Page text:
‘Allah is the friend of those who believe: He brings them out of every kind of darkness into light. And those who disbelieve, their friends are the transgressors who bring them out of light into every kind of darkness. These are the inmates of the Fire; therein shall they abide’ [Qur’an 2 : 258]
‘Surely, the nearest of men to Abraham are those who followed him, and this Prophet and those who believe; and Allah is the friend of believers’ [ Qur’an 3:69]
“But God knows best who are your enemies: and none can befriend as God does, and none can give succour as God does”. [Qur’an 4:45]
“For Allah did take Ibrahim for (an intimate) friend “ [Qur’an 4:125]
In Islam these saints/ “friends of God” exemplify the ideal of simultaneously living in the world and being beyond this world, similar to the Christian idea “be in the world, but not of the world”. Celibacy, monasticism, and various other ascetic practices such as extreme fasting and self-flagellation are against Islam.
The acceptable ascetic practices are seen to be instrumental to enlightenment, not an end in and of themselves, and an unnecessary continuance of them is seen as an aberration resulting in and from misunderstanding. Sufis therefore reject extremism and maintain that the path to sainthood is achieved through the initial desire to pray as if one perceives that Allah is in front of them.
One day while the Prophet was sitting in the company of some people, (The angel) Gabriel came and asked, “What is faith?” Allah’s Apostle replied, ‘Faith is to believe in Allah, His angels, (the) meeting with Him, His Apostles, and to believe in Resurrection.” Then he further asked, “What is Islam?” Allah’s Apostle replied, “To worship Allah Alone and none else, to offer prayers perfectly to pay the compulsory charity (Zakat) and to observe fasts during the month of Ramadan.” Then he further asked, “What is Ihsan (perfection)?” Allah’s Apostle replied, “To worship Allah as if you see Him, and if you cannot achieve this state of devotion then you must consider that He is looking at you.” Then he further asked, “When will the Hour be established?” Allah’s Apostle replied, “The answerer has no better knowledge than the questioner. But I will inform you about its portents.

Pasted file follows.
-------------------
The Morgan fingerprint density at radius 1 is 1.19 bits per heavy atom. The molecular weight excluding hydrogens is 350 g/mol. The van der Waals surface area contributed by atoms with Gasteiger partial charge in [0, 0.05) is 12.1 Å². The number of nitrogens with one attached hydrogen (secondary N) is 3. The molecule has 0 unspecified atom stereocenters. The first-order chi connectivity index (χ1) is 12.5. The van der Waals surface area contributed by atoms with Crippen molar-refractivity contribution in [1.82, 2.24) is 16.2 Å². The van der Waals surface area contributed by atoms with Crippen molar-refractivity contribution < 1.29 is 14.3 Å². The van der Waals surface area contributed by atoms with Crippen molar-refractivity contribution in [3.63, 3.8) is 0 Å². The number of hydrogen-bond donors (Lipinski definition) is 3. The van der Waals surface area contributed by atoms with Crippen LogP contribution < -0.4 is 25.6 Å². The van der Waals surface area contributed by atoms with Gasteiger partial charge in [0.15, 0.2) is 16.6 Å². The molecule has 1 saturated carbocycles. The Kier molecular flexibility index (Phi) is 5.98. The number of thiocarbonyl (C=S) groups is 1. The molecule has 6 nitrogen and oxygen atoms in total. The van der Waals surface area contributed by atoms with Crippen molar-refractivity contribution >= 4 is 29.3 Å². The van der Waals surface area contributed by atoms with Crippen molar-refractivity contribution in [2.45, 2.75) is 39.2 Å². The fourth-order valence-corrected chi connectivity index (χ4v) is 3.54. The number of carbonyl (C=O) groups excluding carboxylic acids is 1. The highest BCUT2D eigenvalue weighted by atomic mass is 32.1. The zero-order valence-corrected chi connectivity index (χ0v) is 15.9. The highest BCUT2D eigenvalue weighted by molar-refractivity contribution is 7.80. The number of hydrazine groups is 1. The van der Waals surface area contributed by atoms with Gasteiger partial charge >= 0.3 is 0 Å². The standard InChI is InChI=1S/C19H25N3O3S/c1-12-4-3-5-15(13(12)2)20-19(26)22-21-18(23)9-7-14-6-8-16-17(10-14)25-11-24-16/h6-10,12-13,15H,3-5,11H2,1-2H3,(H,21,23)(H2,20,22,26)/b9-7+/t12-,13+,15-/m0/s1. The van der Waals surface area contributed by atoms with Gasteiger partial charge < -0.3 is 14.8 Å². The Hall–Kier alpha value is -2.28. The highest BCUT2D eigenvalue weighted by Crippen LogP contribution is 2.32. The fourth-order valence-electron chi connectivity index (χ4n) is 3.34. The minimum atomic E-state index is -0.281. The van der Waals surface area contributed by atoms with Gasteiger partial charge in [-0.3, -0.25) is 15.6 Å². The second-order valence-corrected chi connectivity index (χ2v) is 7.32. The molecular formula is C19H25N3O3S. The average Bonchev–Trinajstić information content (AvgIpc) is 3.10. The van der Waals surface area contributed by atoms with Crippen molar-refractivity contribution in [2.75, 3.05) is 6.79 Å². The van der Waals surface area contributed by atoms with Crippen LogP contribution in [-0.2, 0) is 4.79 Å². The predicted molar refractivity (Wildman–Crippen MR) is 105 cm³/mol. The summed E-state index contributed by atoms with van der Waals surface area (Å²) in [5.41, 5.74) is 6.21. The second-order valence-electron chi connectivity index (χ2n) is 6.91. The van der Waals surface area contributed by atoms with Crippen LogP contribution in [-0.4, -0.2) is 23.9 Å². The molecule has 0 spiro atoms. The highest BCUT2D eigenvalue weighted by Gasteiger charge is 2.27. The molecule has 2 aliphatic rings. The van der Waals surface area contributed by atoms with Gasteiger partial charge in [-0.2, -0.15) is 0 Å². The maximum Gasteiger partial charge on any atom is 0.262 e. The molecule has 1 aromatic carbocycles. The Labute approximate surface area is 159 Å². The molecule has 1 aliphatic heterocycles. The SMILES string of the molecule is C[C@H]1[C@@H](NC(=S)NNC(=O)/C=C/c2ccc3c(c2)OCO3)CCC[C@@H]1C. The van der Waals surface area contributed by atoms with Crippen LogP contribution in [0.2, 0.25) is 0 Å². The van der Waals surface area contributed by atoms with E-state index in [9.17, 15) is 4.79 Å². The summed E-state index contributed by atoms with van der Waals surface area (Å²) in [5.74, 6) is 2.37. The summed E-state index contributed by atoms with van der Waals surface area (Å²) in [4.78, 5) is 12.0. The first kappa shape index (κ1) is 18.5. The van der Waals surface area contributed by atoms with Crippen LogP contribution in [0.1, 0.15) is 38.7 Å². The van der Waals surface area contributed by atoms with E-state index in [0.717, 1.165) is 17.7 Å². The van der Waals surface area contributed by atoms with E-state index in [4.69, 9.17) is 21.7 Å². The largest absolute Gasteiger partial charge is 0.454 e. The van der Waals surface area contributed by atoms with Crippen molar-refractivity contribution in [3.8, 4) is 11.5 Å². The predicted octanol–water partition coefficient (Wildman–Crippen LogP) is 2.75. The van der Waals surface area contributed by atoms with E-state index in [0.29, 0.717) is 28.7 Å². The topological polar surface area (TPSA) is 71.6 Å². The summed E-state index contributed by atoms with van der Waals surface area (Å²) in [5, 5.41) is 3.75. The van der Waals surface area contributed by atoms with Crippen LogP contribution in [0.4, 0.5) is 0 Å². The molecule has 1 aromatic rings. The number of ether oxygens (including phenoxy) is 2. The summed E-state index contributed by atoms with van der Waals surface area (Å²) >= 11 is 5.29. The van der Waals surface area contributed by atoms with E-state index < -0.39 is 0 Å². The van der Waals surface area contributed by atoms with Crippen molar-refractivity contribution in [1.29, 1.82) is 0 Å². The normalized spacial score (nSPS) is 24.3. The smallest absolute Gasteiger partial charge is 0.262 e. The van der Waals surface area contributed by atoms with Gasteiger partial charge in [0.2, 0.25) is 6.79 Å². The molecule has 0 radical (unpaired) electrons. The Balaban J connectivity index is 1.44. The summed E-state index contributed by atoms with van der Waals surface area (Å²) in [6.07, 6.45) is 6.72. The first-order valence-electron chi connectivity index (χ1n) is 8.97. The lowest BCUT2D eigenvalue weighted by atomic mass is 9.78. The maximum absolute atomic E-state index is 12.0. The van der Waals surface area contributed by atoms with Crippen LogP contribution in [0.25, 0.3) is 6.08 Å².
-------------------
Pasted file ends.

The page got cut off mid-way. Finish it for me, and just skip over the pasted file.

1. When a slave (lady) gives birth to her master.
2. When the shepherds of black camels start boasting and competing with others in the construction of higher buildings. And the Hour is one of five things which nobody knows except Allah.
The Prophet then recited: “Verily, with Allah (Alone) is the knowledge of the Hour–.” (31. 34) Then that man (Gabriel) left and the Prophet asked his companions to call him back, but they could not see him. Then the Prophet said, “That was Gabriel who came to teach the people their religion.” Abu ‘Abdullah said: He (the Prophet) considered all that as a part of faith .[Bukhari 1:42 Narrated By Abu Huraira]